Wednesday, January 20, 2010
A World Far From Familiar
W.W. Norton and Company (2009), 247 pp.
Daniyal Mueenudin’s debut title suggests a book that will force readers to step far outside their lives and enter unfamiliar worlds. Indeed perhaps the greatest reward in reading In Other Rooms, Other Wonders is gaining entrance to the largely unfamiliar, nearly dysfunctional world of contemporary Pakistan, a culture so stratified and so deadened to its own corruption that its inner-workings may well fascinate many American readers. Mueenudin, a Pakistani-born, American-educated newcomer on the literary scene, has garnered wide critical praise and a National Book Award nomination for this group of eight linked stories. The book is beautifully written and culturally enlightening, though the stories themselves may often prove to keep American readers too distant from its characters and events and sometimes struggles to bring closure to the individual stories. The characters are well crafted and identifiable, though the patterns of their lives may seem largely alien. The vision granted of the vivid and unflinching portraits of Pakistani culture—from its wealthiest landowners to their lowliest servants—can, for readers interested in places and people beyond their own immediate frame of reference, make up for the lack of closure and the grand scale of the collection.
The stories are all linked in one fashion or another to one of its principle characters, wealthy landowner K.K. Harouni. Whether exploring Harouni himself as his once vast landholdings are slowly sold off to low bidders in the effort to maintain his luxurious lifestyle or centering on the tales of his servants and managers, the linked stories eventually allow readers to recognize that everyone within Pakistan may share similar linkages. These stories are connected by association to Harouni and, more importantly, by themes that focus on bartering and greed and manipulation, by the sexual politics of advancement for women and the power hunger exhibited by those who can touch the fringes of wealth. It is not a collection of stories that assembles to form an alternative sort of novel, rather the stories offer the reader, as the title suggests, glimpses into rooms they have never inhabited. The Pakistan that Mueenudin introduces us to is one where corruption and near chaos exist at every social level, where middle managers skim profits from their employers, women attempt to sleep their way off village streets and into the manor house, where the educated and the powerful are often bored and harm themselves and others by their attempts to resolve boredom, and the peasants often mimic the wealthy they serve. While the stories sometimes fail to complete a storytelling arc that is comforting to American readers, the characters and their sometimes desperate measure to better their living conditions prove fascinating and likely universal. For literary readers who recognize the role essential elements of Pakistani culture will play in the West’s inevitable future interdependency within Pakistani politics, the book can prove particularly fulfilling.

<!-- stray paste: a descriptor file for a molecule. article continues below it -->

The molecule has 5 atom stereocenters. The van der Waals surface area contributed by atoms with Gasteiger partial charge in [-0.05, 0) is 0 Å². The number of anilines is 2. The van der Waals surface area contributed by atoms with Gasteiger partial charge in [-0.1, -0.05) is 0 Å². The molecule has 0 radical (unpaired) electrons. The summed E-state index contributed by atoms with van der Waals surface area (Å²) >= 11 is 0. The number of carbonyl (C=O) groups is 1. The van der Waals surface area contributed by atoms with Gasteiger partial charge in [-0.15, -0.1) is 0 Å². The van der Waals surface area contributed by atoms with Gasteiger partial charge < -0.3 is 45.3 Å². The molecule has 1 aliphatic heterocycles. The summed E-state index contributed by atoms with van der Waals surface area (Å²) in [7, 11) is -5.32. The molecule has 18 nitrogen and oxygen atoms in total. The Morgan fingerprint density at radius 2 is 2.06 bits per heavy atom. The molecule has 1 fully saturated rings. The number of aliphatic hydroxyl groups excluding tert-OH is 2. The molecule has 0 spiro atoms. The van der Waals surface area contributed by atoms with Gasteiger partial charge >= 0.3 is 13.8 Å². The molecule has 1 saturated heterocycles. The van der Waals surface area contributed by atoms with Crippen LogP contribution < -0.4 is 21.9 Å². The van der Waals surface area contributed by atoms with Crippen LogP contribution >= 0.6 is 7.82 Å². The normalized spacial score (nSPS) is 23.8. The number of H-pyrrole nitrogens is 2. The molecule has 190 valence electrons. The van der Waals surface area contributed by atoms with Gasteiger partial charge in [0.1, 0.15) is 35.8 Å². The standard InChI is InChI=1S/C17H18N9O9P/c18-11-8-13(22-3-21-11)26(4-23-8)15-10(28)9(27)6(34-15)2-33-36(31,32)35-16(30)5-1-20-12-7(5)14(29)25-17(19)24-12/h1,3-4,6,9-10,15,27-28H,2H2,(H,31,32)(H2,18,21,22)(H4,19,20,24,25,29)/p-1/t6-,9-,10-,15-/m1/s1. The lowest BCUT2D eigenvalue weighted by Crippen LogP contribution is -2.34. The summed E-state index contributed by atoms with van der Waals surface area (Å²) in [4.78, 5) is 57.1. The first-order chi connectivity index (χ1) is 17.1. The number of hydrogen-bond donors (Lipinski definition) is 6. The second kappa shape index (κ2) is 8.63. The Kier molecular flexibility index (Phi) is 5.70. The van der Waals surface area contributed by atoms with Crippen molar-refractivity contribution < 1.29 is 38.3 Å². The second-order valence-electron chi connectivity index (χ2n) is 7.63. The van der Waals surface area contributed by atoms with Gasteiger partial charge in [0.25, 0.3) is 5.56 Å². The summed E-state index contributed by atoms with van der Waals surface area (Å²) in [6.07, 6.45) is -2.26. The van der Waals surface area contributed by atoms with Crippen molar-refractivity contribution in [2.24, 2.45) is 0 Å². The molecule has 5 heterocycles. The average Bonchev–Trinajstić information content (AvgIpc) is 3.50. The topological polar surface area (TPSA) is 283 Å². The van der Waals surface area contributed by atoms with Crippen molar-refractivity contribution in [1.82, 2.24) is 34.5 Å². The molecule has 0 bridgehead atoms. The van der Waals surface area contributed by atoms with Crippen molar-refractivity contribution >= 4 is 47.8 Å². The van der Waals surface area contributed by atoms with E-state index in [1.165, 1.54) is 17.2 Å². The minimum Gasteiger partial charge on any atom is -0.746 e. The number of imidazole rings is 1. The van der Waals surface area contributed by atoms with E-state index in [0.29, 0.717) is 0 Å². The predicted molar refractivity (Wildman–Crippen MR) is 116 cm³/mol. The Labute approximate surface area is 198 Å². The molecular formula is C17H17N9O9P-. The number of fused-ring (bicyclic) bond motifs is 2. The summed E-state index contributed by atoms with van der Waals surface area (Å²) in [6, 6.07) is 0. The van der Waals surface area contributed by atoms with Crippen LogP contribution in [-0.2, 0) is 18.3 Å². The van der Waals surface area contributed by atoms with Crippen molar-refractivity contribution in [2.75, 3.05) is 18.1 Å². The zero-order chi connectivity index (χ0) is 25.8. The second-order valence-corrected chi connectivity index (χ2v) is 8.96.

Mueenudin sees his own culture with astonishing clarity (the author has returned to Pakistan after earning degrees from Dartmouth and Yale to run a family farm). Importantly, he refuses to be overtly charitable nor chastising with any of his characters. Nearly all seem deeply flawed individuals, characters whose very flaws may arise either from the expected “back-scratching” reality of their deeply stratified culture or by elemental human envy and desire for advancement. The tale Mueenudin tells is larger than any of these individual characters, larger than Harouni, larger perhaps even than Pakistan. While some Western readers may feel kept at arm’s length from the events that unfold, they will find themselves thinking about the world Mueenudin portrays long after they close the final story.